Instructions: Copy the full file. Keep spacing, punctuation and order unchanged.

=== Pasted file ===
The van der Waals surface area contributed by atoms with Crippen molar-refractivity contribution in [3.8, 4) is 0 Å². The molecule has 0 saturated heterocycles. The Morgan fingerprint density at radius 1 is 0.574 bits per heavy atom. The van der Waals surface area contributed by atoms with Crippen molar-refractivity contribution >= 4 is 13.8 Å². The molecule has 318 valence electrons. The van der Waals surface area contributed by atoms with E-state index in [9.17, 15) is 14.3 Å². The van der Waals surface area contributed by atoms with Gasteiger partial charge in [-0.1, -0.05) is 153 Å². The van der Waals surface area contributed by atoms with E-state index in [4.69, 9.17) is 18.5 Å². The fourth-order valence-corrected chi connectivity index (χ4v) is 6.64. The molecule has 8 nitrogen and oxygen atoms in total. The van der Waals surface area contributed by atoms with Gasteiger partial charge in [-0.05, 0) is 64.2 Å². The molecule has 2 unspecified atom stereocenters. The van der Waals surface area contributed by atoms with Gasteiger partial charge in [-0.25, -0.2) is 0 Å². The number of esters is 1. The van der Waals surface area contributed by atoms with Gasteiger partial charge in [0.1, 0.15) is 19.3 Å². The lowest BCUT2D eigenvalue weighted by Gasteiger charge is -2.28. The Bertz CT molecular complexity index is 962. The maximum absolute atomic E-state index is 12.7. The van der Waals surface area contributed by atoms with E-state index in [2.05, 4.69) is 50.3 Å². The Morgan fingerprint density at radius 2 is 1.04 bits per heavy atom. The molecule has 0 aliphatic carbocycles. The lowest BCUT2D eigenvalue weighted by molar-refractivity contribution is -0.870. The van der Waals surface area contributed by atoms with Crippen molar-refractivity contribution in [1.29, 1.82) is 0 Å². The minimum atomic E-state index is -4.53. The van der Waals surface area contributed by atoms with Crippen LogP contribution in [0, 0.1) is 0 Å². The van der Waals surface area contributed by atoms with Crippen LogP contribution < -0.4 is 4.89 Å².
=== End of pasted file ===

The van der Waals surface area contributed by atoms with Crippen molar-refractivity contribution in [3.8, 4) is 0 Å². The molecule has 0 saturated heterocycles. The Morgan fingerprint density at radius 1 is 0.574 bits per heavy atom. The van der Waals surface area contributed by atoms with Crippen molar-refractivity contribution >= 4 is 13.8 Å². The molecule has 318 valence electrons. The van der Waals surface area contributed by atoms with E-state index in [9.17, 15) is 14.3 Å². The van der Waals surface area contributed by atoms with Gasteiger partial charge in [-0.1, -0.05) is 153 Å². The van der Waals surface area contributed by atoms with E-state index in [4.69, 9.17) is 18.5 Å². The fourth-order valence-corrected chi connectivity index (χ4v) is 6.64. The molecule has 8 nitrogen and oxygen atoms in total. The van der Waals surface area contributed by atoms with Gasteiger partial charge in [-0.05, 0) is 64.2 Å². The molecule has 2 unspecified atom stereocenters. The van der Waals surface area contributed by atoms with Gasteiger partial charge in [-0.25, -0.2) is 0 Å². The number of esters is 1. The van der Waals surface area contributed by atoms with Gasteiger partial charge in [0.1, 0.15) is 19.3 Å². The lowest BCUT2D eigenvalue weighted by Gasteiger charge is -2.28. The Bertz CT molecular complexity index is 962. The maximum absolute atomic E-state index is 12.7. The van der Waals surface area contributed by atoms with E-state index in [2.05, 4.69) is 50.3 Å². The Morgan fingerprint density at radius 2 is 1.04 bits per heavy atom. The molecule has 0 aliphatic carbocycles. The lowest BCUT2D eigenvalue weighted by molar-refractivity contribution is -0.870. The van der Waals surface area contributed by atoms with Crippen molar-refractivity contribution in [1.29, 1.82) is 0 Å². The minimum atomic E-state index is -4.53. The van der Waals surface area contributed by atoms with Crippen LogP contribution in [0, 0.1) is 0 Å². The van der Waals surface area contributed by atoms with Crippen LogP contribution < -0.4 is 4.89 Å².